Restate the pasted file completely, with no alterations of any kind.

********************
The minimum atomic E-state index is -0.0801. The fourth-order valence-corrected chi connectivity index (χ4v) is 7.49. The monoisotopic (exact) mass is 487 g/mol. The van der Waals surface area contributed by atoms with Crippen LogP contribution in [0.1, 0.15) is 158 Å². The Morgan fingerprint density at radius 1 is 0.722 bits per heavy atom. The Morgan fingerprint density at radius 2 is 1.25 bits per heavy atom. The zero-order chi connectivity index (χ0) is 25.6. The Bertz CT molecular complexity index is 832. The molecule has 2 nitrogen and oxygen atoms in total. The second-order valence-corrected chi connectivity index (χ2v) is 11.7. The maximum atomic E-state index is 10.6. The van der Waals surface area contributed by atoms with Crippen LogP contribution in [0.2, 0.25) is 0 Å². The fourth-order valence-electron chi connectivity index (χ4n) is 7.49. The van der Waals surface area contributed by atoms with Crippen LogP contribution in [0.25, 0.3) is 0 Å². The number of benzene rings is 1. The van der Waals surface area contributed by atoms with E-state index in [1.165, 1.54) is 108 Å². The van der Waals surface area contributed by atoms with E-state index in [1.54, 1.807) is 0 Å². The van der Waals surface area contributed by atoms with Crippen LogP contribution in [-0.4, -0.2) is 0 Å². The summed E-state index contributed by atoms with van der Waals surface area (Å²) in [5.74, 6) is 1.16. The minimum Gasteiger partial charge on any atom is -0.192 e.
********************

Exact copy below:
The minimum atomic E-state index is -0.0801. The fourth-order valence-corrected chi connectivity index (χ4v) is 7.49. The monoisotopic (exact) mass is 487 g/mol. The van der Waals surface area contributed by atoms with Crippen LogP contribution in [0.1, 0.15) is 158 Å². The Morgan fingerprint density at radius 1 is 0.722 bits per heavy atom. The Morgan fingerprint density at radius 2 is 1.25 bits per heavy atom. The zero-order chi connectivity index (χ0) is 25.6. The Bertz CT molecular complexity index is 832. The molecule has 2 nitrogen and oxygen atoms in total. The second-order valence-corrected chi connectivity index (χ2v) is 11.7. The maximum atomic E-state index is 10.6. The van der Waals surface area contributed by atoms with Crippen LogP contribution in [0.2, 0.25) is 0 Å². The fourth-order valence-electron chi connectivity index (χ4n) is 7.49. The van der Waals surface area contributed by atoms with Crippen LogP contribution in [0.25, 0.3) is 0 Å². The number of benzene rings is 1. The van der Waals surface area contributed by atoms with E-state index in [1.165, 1.54) is 108 Å². The van der Waals surface area contributed by atoms with E-state index in [1.54, 1.807) is 0 Å². The van der Waals surface area contributed by atoms with Crippen LogP contribution in [-0.4, -0.2) is 0 Å². The summed E-state index contributed by atoms with van der Waals surface area (Å²) in [5.74, 6) is 1.16. The minimum Gasteiger partial charge on any atom is -0.192 e.